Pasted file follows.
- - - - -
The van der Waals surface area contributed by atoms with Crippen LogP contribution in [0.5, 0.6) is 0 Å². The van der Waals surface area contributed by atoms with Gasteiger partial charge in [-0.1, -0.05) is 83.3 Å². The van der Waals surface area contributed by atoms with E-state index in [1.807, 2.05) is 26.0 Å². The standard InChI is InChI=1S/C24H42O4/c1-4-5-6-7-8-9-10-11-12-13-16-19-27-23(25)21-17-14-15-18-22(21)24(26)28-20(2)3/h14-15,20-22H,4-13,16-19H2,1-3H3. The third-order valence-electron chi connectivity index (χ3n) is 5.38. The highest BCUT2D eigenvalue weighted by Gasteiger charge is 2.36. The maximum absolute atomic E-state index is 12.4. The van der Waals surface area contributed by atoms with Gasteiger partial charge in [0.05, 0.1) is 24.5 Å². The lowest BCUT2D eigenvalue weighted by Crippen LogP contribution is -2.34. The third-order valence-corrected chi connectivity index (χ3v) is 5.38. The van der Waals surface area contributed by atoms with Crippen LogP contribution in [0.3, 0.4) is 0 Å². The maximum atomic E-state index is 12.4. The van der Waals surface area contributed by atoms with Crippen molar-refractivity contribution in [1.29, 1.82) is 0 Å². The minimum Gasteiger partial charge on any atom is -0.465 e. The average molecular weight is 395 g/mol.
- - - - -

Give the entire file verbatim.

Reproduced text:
The van der Waals surface area contributed by atoms with Crippen LogP contribution in [0.5, 0.6) is 0 Å². The van der Waals surface area contributed by atoms with Gasteiger partial charge in [-0.1, -0.05) is 83.3 Å². The van der Waals surface area contributed by atoms with E-state index in [1.807, 2.05) is 26.0 Å². The standard InChI is InChI=1S/C24H42O4/c1-4-5-6-7-8-9-10-11-12-13-16-19-27-23(25)21-17-14-15-18-22(21)24(26)28-20(2)3/h14-15,20-22H,4-13,16-19H2,1-3H3. The third-order valence-electron chi connectivity index (χ3n) is 5.38. The highest BCUT2D eigenvalue weighted by Gasteiger charge is 2.36. The maximum absolute atomic E-state index is 12.4. The van der Waals surface area contributed by atoms with Gasteiger partial charge in [0.05, 0.1) is 24.5 Å². The lowest BCUT2D eigenvalue weighted by Crippen LogP contribution is -2.34. The third-order valence-corrected chi connectivity index (χ3v) is 5.38. The van der Waals surface area contributed by atoms with Crippen LogP contribution in [0.3, 0.4) is 0 Å². The maximum atomic E-state index is 12.4. The van der Waals surface area contributed by atoms with Crippen molar-refractivity contribution in [1.29, 1.82) is 0 Å². The minimum Gasteiger partial charge on any atom is -0.465 e. The average molecular weight is 395 g/mol.